Mia Thombs-2nd Year Confirmand

8Again, the devil took him to a very high mountain and showed him all the kingdoms of the world and their splendor. 9“All this I will give you,” he said, “if you will bow down and worship me.”
-Matthew 4:8 NRSV

The Joyful Noise children’s choir is singing a medley of ‘Beautiful Savior,’ an ode to the enduring reign of our Lord and Savior Jesus Christ, and ‘Come to the Mountain,’ where the lyrics teach about the Transfiguration and remind us to come the mountain to hear God’s word and see the light, but also to go back down into our valley homes to serve.  What a wonderful lesson for the children, and for those blessed to hear the children singing it!

Before being transfigured before his disciples eyes on a mountaintop, and prior to dying on a cross to become that beautiful savior, Jesus was alone and fasting in the desert. While there, the devil met up with Jesus on the top of the highest mountain.  Whether or not Jesus climbed up with human strength while fasting, or was somehow metaphysically transported there by the devil, or was spiritually there through deep meditation is immaterial.  However he got to the the top of the mountain would have been a fantastic feat worthy of euphoric reward.

The devil didn’t have to explain himself.  He just displayed the splendorous view and presented the temptation.  Just as in selling real estate, the view is quite important: “Look at this view; can’t you see yourself living here?”  Who wouldn’t want to live in a place overlooking and ruling the world without actually having to live in it or see the gritty details? Temptation is so mighty, so strong, that you dare to look down without falling, that you dare to dream big dreams of grandeur, that you dare to think you deserve more than anyone else to to be at the zenith, because, well, just think what it took for you to get there!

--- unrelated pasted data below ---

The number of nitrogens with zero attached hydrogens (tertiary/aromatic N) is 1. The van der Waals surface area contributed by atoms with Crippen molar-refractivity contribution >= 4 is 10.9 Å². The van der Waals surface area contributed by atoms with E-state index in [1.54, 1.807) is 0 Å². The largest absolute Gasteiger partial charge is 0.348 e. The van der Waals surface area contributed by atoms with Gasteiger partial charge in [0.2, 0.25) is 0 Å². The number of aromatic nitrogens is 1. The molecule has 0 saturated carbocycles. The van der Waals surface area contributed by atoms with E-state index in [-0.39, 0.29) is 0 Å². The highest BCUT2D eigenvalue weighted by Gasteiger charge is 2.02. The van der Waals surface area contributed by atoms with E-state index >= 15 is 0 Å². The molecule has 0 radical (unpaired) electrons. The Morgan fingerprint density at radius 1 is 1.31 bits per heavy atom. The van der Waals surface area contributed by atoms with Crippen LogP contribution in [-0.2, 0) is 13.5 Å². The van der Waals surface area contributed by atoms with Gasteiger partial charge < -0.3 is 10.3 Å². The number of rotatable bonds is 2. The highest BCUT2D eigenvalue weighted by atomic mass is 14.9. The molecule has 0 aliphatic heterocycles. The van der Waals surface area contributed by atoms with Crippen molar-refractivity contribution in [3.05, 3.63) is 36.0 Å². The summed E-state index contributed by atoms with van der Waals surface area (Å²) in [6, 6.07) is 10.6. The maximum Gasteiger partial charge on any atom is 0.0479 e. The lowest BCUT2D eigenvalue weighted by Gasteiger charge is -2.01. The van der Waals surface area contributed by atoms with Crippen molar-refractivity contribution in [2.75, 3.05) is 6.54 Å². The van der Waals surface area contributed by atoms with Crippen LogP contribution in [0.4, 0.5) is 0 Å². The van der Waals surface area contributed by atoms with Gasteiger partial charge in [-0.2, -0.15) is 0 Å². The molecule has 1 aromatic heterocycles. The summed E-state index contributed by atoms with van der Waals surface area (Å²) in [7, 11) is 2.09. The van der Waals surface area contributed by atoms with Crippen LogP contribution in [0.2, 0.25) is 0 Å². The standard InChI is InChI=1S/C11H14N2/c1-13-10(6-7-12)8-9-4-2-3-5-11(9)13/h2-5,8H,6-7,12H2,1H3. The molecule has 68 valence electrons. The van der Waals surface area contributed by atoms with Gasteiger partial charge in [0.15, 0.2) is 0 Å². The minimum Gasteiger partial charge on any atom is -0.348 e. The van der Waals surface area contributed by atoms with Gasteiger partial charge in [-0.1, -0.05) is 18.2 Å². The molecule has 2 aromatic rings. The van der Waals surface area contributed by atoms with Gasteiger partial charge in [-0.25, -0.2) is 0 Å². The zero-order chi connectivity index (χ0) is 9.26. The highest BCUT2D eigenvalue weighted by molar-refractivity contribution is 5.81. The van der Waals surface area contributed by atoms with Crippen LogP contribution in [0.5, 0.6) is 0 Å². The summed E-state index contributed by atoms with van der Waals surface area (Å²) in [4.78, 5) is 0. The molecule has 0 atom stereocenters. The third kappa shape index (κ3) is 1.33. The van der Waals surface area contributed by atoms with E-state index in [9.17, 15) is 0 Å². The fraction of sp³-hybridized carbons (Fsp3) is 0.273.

But the mountaintop is also a place of humility, spirituality, discernment and vision.   Feet planted on the largest rock in sight while the body is buffeted by wind is somewhat destabilizing.  It requires focus to stand firm.  The air is thinner, the wind swirls through ears and hearts and minds, and stability falters under the dizzying heights.  The view is not obstructed above or below.  Clarity of thought is possible and what lies inside the heart is swept into plain view.

Jesus couldn’t agree to the devil’s offer because while the offer was deceptive and evil, his heart was not.  The splendorous view of the world was not evil.  The raw forces of nature on the mountaintop were not evil.  Even attaining the highest point was not evil.  Evil would have been looking down from the mountain without compassion, seeking glory without service, and turning his back on the creator God who sent him into the world.

Dearest Lord, we thank you for glorious mountaintop experiences and the inspiring visions that you provide for us in this world.  Stay fast in our hearts as we discern the true meaning of these experiences and visions. With your presence always near, help us to resist the temptation to stay removed from the world on the mountaintop and be with us as we serve in the valley instead. Amen.

Karen Morrissey

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